The KC Royals never seem to close the door completely on former players. They brought Zack Greinke back last season after an absence of almost a dozen years, and he's a Royal again this year. Their reunion with Greg Holland began in 2020 and lasted two seasons. Wade Davis returned for the 2021 campaign. Mike Moustakas couldn't find a free agent deal to his liking after 2017 and re-signed with the club for 2018, only to be dealt to Milwaukee at that campaign's trade deadline.
Thursday, in an exhibition contest with Great Britain's World Baseball Classic team, the Royals' latest reunion officially commenced when, in the sixth inning, Jorge Bonifacio, whose recent signing went almost entirely undetected, replaced right fielder and MLB Pipeline's No. 1 KC prospect Gavin Cross in right field.
Bonifacio, now 29, hadn't appeared in a game as a Royal since June 19, 2019, when he went 2-for-4 against Seattle. It was only his fifth game since the club recalled him from Triple-A Omaha, and he found himself back with the Storm Chasers two days later. Kansas City then released him in late November.
The once-promising outfielder's Thursday return was a quiet one. He flew out in his only at-bat.
What is the reasoning behind the KC Royals bringing Jorge Bonifacio back?
Why the Royals signed Bonifacio is a bit of a mystery. Yes, injuries to outfielders Drew Waters and Diego Hernandez will keep them out of action for quite some time, but the club already has Kyle Isbel, Edward Olivares, and a host of young outfield prospects. And they recently signed veteran Jackie Bradley Jr.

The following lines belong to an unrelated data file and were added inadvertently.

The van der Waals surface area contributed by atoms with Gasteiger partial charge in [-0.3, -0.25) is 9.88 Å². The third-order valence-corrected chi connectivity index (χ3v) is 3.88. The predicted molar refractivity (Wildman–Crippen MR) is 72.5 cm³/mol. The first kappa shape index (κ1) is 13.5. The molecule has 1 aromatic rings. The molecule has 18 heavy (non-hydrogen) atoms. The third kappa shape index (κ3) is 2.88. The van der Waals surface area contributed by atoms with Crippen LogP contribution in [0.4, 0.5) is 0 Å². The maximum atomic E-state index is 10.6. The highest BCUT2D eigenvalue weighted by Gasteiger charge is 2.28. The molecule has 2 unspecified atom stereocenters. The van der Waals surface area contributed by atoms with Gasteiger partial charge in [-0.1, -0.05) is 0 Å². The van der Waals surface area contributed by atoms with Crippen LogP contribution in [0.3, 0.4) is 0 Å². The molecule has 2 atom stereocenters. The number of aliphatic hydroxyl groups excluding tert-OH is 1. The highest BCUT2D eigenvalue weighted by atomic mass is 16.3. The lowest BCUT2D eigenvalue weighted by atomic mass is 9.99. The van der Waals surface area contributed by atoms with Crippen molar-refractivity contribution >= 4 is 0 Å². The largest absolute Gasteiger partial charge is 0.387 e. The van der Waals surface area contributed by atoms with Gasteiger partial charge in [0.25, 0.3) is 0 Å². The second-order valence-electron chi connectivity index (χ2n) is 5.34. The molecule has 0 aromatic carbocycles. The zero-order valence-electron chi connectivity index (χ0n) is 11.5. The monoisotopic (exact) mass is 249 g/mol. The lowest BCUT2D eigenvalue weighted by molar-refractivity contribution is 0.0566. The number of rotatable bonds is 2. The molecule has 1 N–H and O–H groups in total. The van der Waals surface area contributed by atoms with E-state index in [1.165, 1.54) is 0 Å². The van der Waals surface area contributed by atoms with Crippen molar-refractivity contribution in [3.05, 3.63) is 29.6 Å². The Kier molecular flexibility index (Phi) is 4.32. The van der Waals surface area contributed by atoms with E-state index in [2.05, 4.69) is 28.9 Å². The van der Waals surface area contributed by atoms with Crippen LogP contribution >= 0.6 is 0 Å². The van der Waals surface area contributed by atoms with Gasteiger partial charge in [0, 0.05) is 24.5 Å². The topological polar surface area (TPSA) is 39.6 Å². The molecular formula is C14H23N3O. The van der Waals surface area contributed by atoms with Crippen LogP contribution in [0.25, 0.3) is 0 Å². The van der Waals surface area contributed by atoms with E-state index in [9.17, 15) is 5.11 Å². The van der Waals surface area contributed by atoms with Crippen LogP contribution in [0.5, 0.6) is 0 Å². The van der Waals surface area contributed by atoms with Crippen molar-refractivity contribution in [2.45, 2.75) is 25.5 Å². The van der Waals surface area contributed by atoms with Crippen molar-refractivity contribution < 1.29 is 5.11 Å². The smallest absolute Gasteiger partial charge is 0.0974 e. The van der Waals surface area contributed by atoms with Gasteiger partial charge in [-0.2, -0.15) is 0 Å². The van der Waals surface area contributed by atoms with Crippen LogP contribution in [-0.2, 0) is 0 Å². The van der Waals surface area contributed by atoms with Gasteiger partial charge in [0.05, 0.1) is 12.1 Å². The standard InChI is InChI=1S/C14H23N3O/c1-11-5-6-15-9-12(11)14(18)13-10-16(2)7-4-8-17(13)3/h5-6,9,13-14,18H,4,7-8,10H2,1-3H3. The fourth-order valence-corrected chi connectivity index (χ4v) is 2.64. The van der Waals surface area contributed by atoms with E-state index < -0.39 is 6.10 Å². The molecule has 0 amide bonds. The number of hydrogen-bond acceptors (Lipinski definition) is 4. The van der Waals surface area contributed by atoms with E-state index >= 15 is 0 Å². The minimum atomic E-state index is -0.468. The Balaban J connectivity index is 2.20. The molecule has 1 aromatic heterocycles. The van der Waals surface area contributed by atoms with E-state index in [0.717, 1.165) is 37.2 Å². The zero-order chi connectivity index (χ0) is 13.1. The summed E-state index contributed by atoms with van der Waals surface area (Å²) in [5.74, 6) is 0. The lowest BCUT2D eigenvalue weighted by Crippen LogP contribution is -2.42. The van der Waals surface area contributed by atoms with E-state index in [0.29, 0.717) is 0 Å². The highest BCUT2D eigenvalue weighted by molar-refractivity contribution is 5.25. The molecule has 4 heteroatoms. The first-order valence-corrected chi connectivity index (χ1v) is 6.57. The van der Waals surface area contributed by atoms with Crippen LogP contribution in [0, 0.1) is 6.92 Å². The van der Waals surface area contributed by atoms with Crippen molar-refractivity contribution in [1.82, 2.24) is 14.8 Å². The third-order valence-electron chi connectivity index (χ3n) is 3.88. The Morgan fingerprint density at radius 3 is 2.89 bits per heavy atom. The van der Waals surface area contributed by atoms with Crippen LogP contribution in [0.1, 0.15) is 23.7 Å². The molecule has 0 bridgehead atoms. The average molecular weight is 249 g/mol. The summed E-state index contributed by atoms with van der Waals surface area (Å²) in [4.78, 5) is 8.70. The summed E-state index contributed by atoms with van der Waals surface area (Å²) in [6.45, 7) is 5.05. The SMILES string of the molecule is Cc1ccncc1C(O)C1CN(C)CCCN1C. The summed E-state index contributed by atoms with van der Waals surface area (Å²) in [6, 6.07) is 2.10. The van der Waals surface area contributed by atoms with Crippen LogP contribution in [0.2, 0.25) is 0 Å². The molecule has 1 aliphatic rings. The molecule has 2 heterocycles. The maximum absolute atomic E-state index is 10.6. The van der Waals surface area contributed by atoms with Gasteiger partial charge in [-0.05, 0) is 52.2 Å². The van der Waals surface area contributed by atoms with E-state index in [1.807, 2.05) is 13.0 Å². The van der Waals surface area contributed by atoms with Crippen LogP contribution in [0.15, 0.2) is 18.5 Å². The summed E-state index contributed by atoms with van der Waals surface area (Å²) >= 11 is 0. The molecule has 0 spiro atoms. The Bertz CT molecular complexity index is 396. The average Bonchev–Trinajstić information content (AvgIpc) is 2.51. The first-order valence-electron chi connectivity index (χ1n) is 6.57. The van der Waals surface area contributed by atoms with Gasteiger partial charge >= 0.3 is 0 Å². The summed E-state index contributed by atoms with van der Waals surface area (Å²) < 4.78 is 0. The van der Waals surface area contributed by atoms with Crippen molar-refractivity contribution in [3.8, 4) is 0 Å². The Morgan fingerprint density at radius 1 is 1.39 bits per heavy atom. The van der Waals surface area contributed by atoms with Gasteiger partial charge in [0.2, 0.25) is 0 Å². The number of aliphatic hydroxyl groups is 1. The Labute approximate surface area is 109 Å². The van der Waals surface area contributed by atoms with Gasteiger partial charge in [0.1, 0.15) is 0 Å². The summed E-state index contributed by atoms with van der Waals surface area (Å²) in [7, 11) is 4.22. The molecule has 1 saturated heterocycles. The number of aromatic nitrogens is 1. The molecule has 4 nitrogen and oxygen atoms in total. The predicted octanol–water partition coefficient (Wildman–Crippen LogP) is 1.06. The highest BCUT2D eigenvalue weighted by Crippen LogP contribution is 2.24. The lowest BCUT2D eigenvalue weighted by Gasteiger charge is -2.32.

Perhaps Kansas City senses Bonifacio can regain the form he displayed as a Royal rookie in 2017 when he hit 17 homers and batted .255 in 113 games; although he's managed only six major league home runs since (he missed 80 games in 2018 serving a PEDS suspension) he's clubbed 32 in the minors over the past two seasons. His career big league line, covering three years with the Royals, 30 games with Detroit in 2020, and seven with the Phillies in 2021, is .242/.312/.393.
His bat, then, doesn't seem to commend Bonifacio well to another stint with KC. But regardless of how he hits, Bonifacio's glove is a problem. His career -14 DRS and -6 OAA render him a defensive liability for a club that historically prides itself on stellar defense.
Maybe the Royals simply consider bringing Bonifacio aboard on a minor league deal worth the low financial risk the deal presents.
We shall see.